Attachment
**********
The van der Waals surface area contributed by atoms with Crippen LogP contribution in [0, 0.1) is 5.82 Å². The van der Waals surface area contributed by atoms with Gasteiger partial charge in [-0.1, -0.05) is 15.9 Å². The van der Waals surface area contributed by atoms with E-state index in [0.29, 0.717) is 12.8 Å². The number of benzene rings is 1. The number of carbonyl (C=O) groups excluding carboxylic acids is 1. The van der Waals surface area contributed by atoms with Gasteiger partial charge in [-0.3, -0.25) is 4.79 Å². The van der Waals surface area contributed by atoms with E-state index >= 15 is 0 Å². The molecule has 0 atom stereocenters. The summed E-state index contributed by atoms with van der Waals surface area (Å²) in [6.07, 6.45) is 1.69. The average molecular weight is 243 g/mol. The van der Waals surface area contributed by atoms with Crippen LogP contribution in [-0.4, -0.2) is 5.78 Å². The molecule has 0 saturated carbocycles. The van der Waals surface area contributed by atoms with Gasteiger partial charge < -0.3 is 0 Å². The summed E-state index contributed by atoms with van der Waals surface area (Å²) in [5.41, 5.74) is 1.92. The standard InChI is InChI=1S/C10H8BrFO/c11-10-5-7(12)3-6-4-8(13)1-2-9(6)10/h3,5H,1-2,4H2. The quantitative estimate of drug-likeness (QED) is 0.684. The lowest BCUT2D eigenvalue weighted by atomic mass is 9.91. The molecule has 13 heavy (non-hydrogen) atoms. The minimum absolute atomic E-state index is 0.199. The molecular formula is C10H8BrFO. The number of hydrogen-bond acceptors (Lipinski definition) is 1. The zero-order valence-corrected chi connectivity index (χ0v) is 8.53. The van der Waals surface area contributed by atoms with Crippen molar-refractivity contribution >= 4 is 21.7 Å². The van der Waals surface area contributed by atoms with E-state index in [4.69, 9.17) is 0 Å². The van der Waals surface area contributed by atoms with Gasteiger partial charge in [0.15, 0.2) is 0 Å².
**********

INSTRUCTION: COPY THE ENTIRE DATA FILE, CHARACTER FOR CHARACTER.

The van der Waals surface area contributed by atoms with Crippen LogP contribution in [0, 0.1) is 5.82 Å². The van der Waals surface area contributed by atoms with Gasteiger partial charge in [-0.1, -0.05) is 15.9 Å². The van der Waals surface area contributed by atoms with E-state index in [0.29, 0.717) is 12.8 Å². The number of benzene rings is 1. The number of carbonyl (C=O) groups excluding carboxylic acids is 1. The van der Waals surface area contributed by atoms with Gasteiger partial charge in [-0.3, -0.25) is 4.79 Å². The van der Waals surface area contributed by atoms with E-state index >= 15 is 0 Å². The molecule has 0 atom stereocenters. The summed E-state index contributed by atoms with van der Waals surface area (Å²) in [6.07, 6.45) is 1.69. The average molecular weight is 243 g/mol. The van der Waals surface area contributed by atoms with Crippen LogP contribution in [-0.4, -0.2) is 5.78 Å². The molecule has 0 saturated carbocycles. The van der Waals surface area contributed by atoms with Gasteiger partial charge < -0.3 is 0 Å². The summed E-state index contributed by atoms with van der Waals surface area (Å²) in [5.41, 5.74) is 1.92. The standard InChI is InChI=1S/C10H8BrFO/c11-10-5-7(12)3-6-4-8(13)1-2-9(6)10/h3,5H,1-2,4H2. The quantitative estimate of drug-likeness (QED) is 0.684. The lowest BCUT2D eigenvalue weighted by atomic mass is 9.91. The molecule has 13 heavy (non-hydrogen) atoms. The minimum absolute atomic E-state index is 0.199. The molecular formula is C10H8BrFO. The number of hydrogen-bond acceptors (Lipinski definition) is 1. The zero-order valence-corrected chi connectivity index (χ0v) is 8.53. The van der Waals surface area contributed by atoms with Crippen molar-refractivity contribution >= 4 is 21.7 Å². The van der Waals surface area contributed by atoms with E-state index in [4.69, 9.17) is 0 Å². The van der Waals surface area contributed by atoms with Gasteiger partial charge in [0.15, 0.2) is 0 Å².